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Where’s the anti-royal protest movement now?

Human rights lawyer Arnon Nampa helped inspire the movement back in 2020 after he broke long-standing taboos and openly demanded reforms of the monarchy during a rally.

Where’s the anti-royal protest movement now?
Representative image


In August 2020, a youth-led protest movement began to sweep across Thailand, calling for constitutional reforms to rein in far-reaching powers of the country’s monarchy. Their demands inspired hundreds of thousands of people across Thailand, but, over two years later, the scale and intensity of protests have waned. Human rights lawyer Arnon Nampa helped inspire the movement back in 2020 after he broke long-standing taboos and openly demanded reforms of the monarchy during a rally. Student-led groups followed up with a 10-point manifesto aimed at reining in the palace’s far-reaching powers, including cuts to the royal budget and repeal of lese majeste laws.

Thailand has some of the world’s strictest lese majeste laws. Under Article 112 of the Thai constitution, defaming or criticising the Thai royal family can have serious legal consequences. Arnon, who is facing at least 14 lese majeste charges, told DW that the movement to reform the monarchy has become more subdued. “You cannot expect protests to take place every day, every month, that there would be tens of thousands or hundreds of thousands of people,” Arnon said. “Protests are just one part of the movement,” he added. Arnon said monarchy reform advocates active on social media had become more prudent as royal defamation charges now extend to statements made online.

At least 218 people, including 17 minors, have been charged with royal defamation in Thailand since November 2020, according to Thai Lawyers for Human Rights (TLHR).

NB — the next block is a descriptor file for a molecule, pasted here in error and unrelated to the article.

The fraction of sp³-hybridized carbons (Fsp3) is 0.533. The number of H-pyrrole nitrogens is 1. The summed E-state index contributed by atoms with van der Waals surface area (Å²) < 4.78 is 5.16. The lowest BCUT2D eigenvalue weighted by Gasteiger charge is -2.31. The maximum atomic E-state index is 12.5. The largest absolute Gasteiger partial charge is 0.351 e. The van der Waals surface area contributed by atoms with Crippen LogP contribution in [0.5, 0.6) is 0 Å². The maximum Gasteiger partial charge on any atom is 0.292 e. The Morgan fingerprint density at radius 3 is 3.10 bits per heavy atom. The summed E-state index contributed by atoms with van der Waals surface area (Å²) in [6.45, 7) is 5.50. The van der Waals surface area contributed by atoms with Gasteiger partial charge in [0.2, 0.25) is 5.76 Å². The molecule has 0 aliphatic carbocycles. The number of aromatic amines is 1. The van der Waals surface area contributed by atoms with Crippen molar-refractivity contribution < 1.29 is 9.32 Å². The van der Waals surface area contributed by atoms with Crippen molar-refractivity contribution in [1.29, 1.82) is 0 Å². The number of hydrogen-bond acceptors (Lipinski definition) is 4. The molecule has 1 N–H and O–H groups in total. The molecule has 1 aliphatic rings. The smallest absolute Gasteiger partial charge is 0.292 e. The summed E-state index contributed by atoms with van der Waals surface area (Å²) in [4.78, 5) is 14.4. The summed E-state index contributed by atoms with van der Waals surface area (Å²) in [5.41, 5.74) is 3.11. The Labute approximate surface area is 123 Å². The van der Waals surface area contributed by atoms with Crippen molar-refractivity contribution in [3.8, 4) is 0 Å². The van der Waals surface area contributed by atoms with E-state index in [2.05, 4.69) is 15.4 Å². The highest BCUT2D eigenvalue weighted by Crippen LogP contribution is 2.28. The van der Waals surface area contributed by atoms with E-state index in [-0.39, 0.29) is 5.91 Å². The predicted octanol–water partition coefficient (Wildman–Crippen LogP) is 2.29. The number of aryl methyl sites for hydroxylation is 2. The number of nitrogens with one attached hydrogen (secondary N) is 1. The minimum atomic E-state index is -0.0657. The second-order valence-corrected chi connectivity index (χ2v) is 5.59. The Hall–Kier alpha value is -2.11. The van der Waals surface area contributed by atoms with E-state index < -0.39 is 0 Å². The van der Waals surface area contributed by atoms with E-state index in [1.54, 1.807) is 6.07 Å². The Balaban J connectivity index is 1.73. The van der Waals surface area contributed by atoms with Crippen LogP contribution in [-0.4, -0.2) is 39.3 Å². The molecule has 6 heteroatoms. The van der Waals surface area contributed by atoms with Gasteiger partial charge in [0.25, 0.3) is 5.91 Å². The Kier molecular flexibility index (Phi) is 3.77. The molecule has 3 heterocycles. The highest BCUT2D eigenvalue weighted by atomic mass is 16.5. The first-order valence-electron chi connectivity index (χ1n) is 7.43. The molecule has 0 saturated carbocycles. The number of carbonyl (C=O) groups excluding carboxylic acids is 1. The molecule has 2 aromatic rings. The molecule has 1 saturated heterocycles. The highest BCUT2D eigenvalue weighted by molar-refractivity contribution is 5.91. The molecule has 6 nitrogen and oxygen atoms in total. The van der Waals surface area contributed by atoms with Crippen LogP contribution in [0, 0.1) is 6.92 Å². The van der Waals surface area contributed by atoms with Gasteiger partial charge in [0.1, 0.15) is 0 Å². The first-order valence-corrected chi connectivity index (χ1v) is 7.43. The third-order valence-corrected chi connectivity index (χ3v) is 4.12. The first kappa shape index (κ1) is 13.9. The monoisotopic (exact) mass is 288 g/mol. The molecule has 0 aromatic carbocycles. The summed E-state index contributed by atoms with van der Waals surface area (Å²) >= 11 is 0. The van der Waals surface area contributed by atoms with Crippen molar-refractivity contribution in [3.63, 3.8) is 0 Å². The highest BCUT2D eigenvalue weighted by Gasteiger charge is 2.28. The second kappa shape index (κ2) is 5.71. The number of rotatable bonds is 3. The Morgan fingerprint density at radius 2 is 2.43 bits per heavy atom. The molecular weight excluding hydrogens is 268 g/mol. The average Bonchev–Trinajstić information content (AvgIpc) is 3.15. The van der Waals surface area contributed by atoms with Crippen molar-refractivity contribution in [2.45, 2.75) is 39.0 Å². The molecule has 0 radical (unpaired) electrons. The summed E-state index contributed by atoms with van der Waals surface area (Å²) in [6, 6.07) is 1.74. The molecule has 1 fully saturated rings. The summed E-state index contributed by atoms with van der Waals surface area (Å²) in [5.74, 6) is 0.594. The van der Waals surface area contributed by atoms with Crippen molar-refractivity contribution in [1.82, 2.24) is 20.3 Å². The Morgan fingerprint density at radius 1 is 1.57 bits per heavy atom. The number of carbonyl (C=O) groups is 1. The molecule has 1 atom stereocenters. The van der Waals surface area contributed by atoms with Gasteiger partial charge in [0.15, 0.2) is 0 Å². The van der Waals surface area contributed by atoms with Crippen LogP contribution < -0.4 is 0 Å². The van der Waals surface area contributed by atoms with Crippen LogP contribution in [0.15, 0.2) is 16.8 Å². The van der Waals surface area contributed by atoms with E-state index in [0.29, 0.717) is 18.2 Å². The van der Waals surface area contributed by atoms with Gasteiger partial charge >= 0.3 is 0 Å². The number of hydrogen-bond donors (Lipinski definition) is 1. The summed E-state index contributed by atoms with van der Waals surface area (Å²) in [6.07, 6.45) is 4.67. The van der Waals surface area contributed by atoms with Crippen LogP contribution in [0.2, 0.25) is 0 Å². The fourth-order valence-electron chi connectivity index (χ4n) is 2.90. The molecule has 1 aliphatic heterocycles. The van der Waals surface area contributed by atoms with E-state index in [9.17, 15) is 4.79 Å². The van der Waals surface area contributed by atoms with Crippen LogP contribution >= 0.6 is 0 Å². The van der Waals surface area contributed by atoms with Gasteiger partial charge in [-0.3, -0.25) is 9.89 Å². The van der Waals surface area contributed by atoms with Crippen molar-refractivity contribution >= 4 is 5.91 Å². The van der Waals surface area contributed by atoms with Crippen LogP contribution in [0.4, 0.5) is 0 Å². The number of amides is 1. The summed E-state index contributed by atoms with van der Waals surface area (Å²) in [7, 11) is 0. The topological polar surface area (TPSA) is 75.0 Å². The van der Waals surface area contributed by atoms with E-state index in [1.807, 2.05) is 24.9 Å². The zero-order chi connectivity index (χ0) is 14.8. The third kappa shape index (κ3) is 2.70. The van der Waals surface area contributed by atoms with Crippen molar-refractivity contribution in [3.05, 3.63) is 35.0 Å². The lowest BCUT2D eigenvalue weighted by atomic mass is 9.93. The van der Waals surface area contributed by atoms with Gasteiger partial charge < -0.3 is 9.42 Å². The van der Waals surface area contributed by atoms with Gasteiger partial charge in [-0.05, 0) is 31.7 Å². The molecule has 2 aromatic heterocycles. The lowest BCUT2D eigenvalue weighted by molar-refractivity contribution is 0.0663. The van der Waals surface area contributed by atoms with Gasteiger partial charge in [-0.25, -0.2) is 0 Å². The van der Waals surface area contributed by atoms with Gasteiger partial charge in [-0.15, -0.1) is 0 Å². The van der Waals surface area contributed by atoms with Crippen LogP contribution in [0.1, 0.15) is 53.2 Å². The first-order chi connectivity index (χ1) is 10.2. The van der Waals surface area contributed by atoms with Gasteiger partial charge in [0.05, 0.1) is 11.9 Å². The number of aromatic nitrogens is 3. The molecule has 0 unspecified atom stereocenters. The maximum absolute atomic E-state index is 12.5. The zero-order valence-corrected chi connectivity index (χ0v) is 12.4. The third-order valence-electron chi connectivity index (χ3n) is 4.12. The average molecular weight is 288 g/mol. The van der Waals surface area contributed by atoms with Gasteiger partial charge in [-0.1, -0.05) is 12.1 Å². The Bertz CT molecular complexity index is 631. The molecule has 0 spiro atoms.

More than half of the cases cited were related to online political expression, while about 45% stemmed from complaints filed by civilians, as the law allows individuals to bring lese majeste charges against others, according to TLHR. TLHR also documented that at least 1,864 people were prosecuted for “political participation and expression” between 2020 and 2022. “Many of our friends are still detained,” pro-democracy activist Patsaravalee Tanakitvibulpon told DW. “Some have been held for more than 200 days.”

At the time of publishing, there are at least 11 political detainees, including three on lese majeste cases.

Patsaravalee said courts had repeatedly denied bail requests, and that campaigns to release activists no longer grab as much public attention. She said the government had made people “numb and accustomed” to protesters being detained.

For those who have managed to get released on bail, their conditional liberty often comes along with a hefty bond and vague conditions that limit their freedom of expression and movement.

“Bail conditions like refraining from undertaking any activities that could cause unrest or potentially damage the monarchy are very broad,” Chonticha Jangrew, a prominent activist since the 2014 military coup, told DW.

She said these conditions forced people into self-censorship, as “even voicing opinions in good faith could put us at risk of our bail being revoked.” Arnon was released in February 2020 after having been detained for over 200 days. He said he is prohibited by court order from encouraging others to protest and is not allowed to share posts on social media about demonstrations.

Arnon and many other activists are also forced to wear electronic monitoring bracelets as part of their bail, a requirement that severely disrupts their daily lives. Activist Chonticha said the bail conditions had blunted the protest movement.

“We don’t know when these conditions will be used as a tool to revoke our bail, which forces us to be more careful [in our speeches and actions],” the 27-year-old said.

This article was provided by Deutsche Welle

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